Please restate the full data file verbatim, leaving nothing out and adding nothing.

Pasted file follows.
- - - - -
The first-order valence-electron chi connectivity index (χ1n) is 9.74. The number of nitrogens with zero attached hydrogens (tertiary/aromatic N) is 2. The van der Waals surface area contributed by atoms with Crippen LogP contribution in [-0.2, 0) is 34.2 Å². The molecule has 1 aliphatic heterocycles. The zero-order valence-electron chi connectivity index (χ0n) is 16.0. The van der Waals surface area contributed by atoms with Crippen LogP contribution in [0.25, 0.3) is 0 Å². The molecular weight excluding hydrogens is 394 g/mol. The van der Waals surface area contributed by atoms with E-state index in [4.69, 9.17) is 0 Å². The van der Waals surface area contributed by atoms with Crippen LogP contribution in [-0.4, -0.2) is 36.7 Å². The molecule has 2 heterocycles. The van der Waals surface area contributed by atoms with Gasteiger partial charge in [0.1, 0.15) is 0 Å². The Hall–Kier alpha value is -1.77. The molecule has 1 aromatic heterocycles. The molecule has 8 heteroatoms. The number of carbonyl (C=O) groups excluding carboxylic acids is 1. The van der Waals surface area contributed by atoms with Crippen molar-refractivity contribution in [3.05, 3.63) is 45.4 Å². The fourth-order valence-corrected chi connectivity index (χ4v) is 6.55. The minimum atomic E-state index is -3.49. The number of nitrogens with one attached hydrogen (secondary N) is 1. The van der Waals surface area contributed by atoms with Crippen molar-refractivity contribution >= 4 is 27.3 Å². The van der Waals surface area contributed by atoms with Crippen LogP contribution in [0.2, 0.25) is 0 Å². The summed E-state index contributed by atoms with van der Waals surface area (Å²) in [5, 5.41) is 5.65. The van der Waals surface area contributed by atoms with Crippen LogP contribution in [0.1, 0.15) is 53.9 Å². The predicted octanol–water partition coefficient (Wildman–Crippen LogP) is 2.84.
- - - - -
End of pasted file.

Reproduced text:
The first-order valence-electron chi connectivity index (χ1n) is 9.74. The number of nitrogens with zero attached hydrogens (tertiary/aromatic N) is 2. The van der Waals surface area contributed by atoms with Crippen LogP contribution in [-0.2, 0) is 34.2 Å². The molecule has 1 aliphatic heterocycles. The zero-order valence-electron chi connectivity index (χ0n) is 16.0. The van der Waals surface area contributed by atoms with Crippen LogP contribution in [0.25, 0.3) is 0 Å². The molecular weight excluding hydrogens is 394 g/mol. The van der Waals surface area contributed by atoms with E-state index in [4.69, 9.17) is 0 Å². The van der Waals surface area contributed by atoms with Crippen LogP contribution in [-0.4, -0.2) is 36.7 Å². The molecule has 2 heterocycles. The van der Waals surface area contributed by atoms with Gasteiger partial charge in [0.1, 0.15) is 0 Å². The Hall–Kier alpha value is -1.77. The molecule has 1 aromatic heterocycles. The molecule has 8 heteroatoms. The number of carbonyl (C=O) groups excluding carboxylic acids is 1. The van der Waals surface area contributed by atoms with Crippen molar-refractivity contribution in [3.05, 3.63) is 45.4 Å². The fourth-order valence-corrected chi connectivity index (χ4v) is 6.55. The minimum atomic E-state index is -3.49. The number of nitrogens with one attached hydrogen (secondary N) is 1. The van der Waals surface area contributed by atoms with Crippen molar-refractivity contribution >= 4 is 27.3 Å². The van der Waals surface area contributed by atoms with Crippen LogP contribution in [0.2, 0.25) is 0 Å². The summed E-state index contributed by atoms with van der Waals surface area (Å²) in [5, 5.41) is 5.65. The van der Waals surface area contributed by atoms with Crippen LogP contribution in [0.1, 0.15) is 53.9 Å². The predicted octanol–water partition coefficient (Wildman–Crippen LogP) is 2.84.